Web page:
The world is urbanizing rapidly. As a consequence, traffic congestion in metropolitan areas has significantly increased over the last two decades. Although there has been significant innovation in cars’ safety systems and fuel efficiency, traffic congestion remains one of the modern ills of our society. In most cases, existing road infrastructure cannot easily be extended to meet increasing traffic demand. As a consequence, commuters are often stuck for hours in traffic chaos, causing significant economic damage.
New intelligent transportation systems (ITS) are currently being developed to increase traffic efficiency. The main idea is to maximize the use of the existing road infrastructure using smart navigation systems that are aware of the current traffic conditions. Communication technologies will play an important role in the design of such systems. In the near future, vehicles will be equipped with communications devices that allow data exchange between cars and Road Side Units (RSUs). Such a vehicular ad hoc network (VANET) can be used to collect and distribute traffic metrics among nearby cars and RSUs and provide advanced navigation services.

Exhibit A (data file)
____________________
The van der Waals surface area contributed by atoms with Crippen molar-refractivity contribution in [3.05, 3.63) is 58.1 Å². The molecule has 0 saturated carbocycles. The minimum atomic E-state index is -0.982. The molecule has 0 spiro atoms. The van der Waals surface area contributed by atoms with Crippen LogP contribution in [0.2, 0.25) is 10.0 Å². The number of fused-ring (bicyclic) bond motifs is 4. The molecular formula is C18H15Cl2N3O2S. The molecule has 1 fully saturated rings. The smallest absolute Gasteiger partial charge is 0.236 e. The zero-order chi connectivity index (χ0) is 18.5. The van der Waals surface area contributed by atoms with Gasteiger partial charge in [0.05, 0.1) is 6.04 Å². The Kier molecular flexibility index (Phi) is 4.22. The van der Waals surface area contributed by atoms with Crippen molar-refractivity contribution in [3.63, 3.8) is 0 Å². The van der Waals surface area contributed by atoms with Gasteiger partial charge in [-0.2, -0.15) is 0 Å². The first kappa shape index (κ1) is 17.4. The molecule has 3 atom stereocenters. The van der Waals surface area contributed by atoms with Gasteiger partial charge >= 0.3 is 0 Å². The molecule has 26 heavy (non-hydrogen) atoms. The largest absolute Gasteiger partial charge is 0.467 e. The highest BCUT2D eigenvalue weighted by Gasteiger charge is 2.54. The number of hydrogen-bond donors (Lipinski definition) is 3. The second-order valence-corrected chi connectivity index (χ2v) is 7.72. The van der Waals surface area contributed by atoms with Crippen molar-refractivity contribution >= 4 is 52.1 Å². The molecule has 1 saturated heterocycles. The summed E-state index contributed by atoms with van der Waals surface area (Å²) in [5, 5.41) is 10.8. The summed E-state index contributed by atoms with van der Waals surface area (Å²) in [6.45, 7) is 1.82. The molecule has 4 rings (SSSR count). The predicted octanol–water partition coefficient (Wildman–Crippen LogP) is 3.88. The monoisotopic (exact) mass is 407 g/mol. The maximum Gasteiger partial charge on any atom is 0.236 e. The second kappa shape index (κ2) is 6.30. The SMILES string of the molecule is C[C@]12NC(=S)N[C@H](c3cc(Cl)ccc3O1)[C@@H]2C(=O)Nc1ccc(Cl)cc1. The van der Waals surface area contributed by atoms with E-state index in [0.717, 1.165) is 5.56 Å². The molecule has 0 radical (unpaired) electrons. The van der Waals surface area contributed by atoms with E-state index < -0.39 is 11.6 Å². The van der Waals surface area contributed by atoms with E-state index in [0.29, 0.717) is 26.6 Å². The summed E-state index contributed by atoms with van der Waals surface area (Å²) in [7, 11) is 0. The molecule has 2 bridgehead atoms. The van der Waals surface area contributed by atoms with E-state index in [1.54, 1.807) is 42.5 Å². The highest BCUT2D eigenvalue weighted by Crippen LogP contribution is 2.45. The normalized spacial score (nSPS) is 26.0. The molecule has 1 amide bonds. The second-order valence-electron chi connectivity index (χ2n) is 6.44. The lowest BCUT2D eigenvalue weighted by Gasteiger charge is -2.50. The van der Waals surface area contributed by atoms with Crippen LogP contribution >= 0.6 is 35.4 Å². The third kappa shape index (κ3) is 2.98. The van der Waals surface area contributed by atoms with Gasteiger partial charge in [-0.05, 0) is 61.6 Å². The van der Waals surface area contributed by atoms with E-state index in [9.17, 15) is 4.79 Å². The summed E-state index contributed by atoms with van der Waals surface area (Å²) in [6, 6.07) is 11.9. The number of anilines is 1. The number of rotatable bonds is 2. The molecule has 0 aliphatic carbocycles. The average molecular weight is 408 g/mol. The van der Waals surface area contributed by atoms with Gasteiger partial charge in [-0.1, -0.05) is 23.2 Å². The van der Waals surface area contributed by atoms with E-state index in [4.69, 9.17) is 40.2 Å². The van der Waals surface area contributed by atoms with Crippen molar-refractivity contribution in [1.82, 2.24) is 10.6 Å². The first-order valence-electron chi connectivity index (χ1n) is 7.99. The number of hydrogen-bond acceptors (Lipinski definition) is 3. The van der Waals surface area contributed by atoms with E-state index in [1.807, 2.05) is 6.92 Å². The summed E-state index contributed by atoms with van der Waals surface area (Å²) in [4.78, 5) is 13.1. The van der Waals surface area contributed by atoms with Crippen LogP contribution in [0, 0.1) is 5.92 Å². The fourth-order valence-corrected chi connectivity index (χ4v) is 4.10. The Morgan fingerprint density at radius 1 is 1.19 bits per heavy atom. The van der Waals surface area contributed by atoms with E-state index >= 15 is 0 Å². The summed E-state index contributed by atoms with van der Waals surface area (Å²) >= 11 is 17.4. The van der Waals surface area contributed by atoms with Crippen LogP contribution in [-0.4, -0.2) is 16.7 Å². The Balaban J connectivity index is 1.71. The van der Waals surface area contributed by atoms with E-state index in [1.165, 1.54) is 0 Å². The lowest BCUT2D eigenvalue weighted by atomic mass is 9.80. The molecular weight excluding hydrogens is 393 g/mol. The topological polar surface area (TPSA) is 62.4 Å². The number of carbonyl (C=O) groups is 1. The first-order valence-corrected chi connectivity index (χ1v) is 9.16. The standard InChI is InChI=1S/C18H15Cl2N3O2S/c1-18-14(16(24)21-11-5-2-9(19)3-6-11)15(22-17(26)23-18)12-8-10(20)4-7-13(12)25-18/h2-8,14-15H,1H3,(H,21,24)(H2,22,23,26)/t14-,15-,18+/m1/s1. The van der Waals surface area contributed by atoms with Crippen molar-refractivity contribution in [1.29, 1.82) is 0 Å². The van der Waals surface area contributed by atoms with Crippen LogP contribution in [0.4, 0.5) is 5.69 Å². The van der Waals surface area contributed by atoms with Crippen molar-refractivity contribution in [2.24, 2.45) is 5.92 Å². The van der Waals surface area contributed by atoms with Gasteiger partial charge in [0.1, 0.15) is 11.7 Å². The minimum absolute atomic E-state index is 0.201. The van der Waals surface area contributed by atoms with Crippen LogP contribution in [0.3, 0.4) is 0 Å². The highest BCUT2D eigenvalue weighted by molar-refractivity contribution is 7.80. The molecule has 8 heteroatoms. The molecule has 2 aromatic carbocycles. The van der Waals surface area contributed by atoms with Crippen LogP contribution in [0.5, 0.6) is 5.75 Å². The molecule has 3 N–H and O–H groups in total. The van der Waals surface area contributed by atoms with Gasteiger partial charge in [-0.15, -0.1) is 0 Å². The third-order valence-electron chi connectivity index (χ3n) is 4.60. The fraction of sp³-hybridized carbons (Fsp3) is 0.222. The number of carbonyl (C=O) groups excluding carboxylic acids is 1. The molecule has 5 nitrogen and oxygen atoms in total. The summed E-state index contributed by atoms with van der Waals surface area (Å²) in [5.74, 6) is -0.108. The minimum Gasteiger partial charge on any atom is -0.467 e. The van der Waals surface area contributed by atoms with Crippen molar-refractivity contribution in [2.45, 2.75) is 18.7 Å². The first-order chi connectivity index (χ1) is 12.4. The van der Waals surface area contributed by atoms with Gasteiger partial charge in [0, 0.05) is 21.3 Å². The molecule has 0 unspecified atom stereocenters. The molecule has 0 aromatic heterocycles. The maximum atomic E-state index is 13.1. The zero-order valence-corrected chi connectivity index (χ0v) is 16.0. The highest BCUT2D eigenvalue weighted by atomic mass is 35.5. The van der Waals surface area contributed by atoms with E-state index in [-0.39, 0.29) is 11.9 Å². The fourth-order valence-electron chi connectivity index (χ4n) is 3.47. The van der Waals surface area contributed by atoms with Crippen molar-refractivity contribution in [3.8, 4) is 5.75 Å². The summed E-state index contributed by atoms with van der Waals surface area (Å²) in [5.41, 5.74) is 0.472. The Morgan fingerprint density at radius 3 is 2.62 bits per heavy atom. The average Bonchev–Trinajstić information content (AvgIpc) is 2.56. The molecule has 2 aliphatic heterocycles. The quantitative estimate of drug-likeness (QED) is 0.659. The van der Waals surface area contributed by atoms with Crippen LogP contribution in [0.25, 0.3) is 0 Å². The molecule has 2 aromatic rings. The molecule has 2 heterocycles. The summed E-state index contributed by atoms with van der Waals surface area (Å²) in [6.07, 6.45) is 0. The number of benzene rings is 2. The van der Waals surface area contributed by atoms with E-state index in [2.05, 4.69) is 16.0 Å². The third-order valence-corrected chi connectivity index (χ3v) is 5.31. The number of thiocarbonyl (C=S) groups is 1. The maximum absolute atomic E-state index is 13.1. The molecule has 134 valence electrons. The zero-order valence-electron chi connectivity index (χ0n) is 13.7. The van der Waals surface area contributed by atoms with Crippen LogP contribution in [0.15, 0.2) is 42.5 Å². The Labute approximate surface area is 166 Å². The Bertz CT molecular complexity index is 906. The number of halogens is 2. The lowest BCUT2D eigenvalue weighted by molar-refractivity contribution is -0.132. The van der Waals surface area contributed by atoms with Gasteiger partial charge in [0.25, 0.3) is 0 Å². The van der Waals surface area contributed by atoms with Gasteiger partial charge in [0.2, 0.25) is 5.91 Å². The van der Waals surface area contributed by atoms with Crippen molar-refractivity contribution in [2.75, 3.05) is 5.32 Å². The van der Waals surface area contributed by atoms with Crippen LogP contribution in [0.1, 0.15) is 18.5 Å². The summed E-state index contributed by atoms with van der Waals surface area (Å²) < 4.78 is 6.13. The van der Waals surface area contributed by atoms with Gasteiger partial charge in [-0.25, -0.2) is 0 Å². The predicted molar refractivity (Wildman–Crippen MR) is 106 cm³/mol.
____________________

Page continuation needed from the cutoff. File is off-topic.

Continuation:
The aim of this project is to study and understand vehicular flow characteristics and propose new schemes using wireless communications technologies to reduce vehicular traffic congestion, enhance safety and at the same time reduce emissions. In this relatively new research area, there are multiple challenges.
As a first step we will investigate how and where traffic information (e.g. speed, destination and local traffic density) can efficiently be retrieved from vehicles. Network planning and management need to be carefully studied in order to provide the required quality of service. Adapted routing and dissemination protocols that are able to cope with the changing dynamics of vehicular traffic need to be specified. Traffic Coordination Points (TCPs) will be responsible for collecting and evaluating traffic metrics for a given area. This information will help to predict how the traffic will evolve in the near future. In this way, the TCPs can suggest, via the vehicular network, individual routes avoiding traffic jams, and thus shorten the travel time. In addition to advanced route planning services, this information can be used to dynamically adapt the timings of local traffic lights to maximize vehicular throughput.
A realistic simulation environment will be implemented in a first phase to evaluate the performance of the proposed system under a variety of traffic scenarios. A practical prototype will be validated under real traffic conditions in Luxembourg City using the existing “Hot City” mesh as its infrastructure network. Additional tests are foreseen at the UCLA campus, which provides a flexible testbed (up to 200 cars) to validate and test new communication protocols.